February 18, 2022
There is a constant tension between our “self” and our “community.” We are each distinct individuals with unique talents, skills, and attributes who offer independent contributions to the greater good. Yet, we are also each part of a larger community that unites and bonds us on common criteria toward a shared future. In other words, we struggle between Shakespeare’s infamous line from Hamlet, “This above all: to thine own self be true” and the aphorism, “A rising tide lifts all boats.”
In this week’s Torah portion, Ki Tisa, we read of Gd’s commandment for a census to be taken. Yet, the way the people are counted is oddly based on their contribution of a half-shekel. Each person over twenty is commanded to contribute a half-shekel and then these half-shekels are to be totaled in order to count the people. Why the extra step of counting the contributions, why not just count the people directly, are questions that our scholars have repeatedly asked over the generations.
Additionally, we read that “The rich shall not give more, and the poor shall not give less…” (Exodus 30:15). For obvious mathematical reasons, this requirement provided a clear calculation of adding all the half-shekels and then multiplying the total by two in order to calculate the final census number. It is the magic of this mathematical calculation from which we learn some very important lessons from this week’s Torah portion.
First, the claim that each person has an equal responsibility to contribute to the community is a telling statement, and the mathematical calculation that the community’s sum is twice as much as the collection of the individual amounts provides a clear message that “the whole is greater than the sum of the individual parts!”
Second, the fact that the rich and the poor contribute the same amount shows that each member of the community has equal value to Gd and that one’s wealth does not make a difference beyond this material world. No one has the capacity to carry their wealth beyond this lifetime so what we do with our wealth during this lifetime is how we will be judged when we face Gd at the end of our lives.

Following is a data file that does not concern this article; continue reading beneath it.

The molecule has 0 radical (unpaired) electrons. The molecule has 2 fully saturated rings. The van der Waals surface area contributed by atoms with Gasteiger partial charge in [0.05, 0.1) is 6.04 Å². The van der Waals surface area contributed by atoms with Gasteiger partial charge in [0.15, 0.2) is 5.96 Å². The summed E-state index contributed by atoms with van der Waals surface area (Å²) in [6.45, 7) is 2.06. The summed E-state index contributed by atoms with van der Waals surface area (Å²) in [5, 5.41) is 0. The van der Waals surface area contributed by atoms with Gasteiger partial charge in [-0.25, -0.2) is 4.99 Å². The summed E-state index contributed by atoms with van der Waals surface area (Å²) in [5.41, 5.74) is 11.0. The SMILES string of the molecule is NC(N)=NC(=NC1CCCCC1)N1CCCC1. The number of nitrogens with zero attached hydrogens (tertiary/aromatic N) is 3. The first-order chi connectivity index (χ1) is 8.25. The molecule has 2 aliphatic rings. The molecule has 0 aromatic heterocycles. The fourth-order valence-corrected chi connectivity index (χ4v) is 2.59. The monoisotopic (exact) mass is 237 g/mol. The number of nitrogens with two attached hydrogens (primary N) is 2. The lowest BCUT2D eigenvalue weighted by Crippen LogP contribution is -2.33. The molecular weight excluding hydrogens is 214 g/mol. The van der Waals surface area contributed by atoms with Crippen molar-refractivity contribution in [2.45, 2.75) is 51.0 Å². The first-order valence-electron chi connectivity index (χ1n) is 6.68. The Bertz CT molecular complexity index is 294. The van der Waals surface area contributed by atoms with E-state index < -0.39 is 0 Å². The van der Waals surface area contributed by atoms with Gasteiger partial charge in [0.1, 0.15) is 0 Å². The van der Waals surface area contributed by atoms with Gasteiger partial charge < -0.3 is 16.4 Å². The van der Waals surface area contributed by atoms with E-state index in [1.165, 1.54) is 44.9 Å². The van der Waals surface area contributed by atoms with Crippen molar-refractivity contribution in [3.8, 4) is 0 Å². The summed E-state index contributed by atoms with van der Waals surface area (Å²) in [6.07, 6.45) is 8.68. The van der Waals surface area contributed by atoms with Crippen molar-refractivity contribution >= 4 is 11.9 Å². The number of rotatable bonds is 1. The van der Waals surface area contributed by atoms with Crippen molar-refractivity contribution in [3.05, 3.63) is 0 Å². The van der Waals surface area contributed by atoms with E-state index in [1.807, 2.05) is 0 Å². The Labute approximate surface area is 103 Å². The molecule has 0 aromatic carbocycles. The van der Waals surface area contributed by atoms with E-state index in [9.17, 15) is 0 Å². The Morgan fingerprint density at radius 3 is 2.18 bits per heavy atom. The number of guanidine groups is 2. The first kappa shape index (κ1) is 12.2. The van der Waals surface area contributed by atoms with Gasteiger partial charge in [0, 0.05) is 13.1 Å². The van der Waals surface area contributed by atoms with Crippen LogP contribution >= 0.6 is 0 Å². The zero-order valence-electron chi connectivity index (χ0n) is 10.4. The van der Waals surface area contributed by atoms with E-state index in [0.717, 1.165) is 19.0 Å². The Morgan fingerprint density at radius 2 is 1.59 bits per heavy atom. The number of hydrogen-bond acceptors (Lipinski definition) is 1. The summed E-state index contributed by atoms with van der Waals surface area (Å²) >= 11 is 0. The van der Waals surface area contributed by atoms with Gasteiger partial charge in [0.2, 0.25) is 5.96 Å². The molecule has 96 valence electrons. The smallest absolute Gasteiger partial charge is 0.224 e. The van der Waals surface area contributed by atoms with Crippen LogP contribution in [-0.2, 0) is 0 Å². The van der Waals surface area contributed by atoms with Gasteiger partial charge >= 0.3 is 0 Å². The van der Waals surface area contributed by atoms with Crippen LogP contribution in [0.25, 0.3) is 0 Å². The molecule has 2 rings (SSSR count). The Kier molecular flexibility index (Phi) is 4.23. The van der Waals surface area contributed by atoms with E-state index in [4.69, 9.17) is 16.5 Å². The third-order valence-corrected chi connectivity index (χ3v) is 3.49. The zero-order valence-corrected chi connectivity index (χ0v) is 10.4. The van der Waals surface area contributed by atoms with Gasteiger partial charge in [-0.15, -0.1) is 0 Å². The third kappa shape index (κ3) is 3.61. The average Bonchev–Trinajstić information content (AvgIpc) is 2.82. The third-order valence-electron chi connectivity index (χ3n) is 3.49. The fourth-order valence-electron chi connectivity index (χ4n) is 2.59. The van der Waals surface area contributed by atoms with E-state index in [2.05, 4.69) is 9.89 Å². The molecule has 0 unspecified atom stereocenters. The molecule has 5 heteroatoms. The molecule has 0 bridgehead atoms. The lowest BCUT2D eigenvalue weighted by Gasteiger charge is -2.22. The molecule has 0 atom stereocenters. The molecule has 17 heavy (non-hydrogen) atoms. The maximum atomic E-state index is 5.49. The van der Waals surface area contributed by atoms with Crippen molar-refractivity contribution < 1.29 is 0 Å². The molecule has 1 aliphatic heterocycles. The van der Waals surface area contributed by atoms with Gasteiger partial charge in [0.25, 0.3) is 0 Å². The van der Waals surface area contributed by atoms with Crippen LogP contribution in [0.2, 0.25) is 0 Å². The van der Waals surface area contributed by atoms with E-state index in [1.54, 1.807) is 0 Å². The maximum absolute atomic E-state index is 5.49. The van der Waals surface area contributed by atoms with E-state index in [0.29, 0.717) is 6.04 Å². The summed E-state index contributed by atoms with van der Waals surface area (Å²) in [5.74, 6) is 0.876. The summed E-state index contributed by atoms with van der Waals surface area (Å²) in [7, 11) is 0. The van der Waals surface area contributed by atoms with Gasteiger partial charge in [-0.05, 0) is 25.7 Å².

Third, and possibly the most important, is that a community is made up of everyone. The active and engaged are as important as the inactive and disengaged. The community elders have equal “value” as the young adults. The artisans are equally important to building a community as the judges. The “half-shekel” removes the value of lineage and personal profile, and by its very value reminds us that as an individual we are only “half” without the rest of the community.
Jews have survived longer than wealthier empires, stronger kingdoms, and more numerous dynasties. We have been singled out for genocide on more than one occasion, and yet we are still here today. The very concept of the minyan, the requirement of a minimum number of Jews to come together to create community is as much a part of who we are as our individual names and personal DNA. We cannot be Jewish without community and the community cannot exist without everyone being counted.
If you are reading this column then please share it with someone who might not be as “connected” as you. Encourage them to sign up to receive our Jewish community notifications. Let them know about all the amazing resources available to them in Jewish San Antonio. Connect them to the ongoing events that span everyone’s interests from art, music, Israel, political action, film and theatre, adult education, and so much more!
In the words of Helen Keller, “Alone, we can do so little; together, we can do so much.” So, what will each of us do this week to help make us…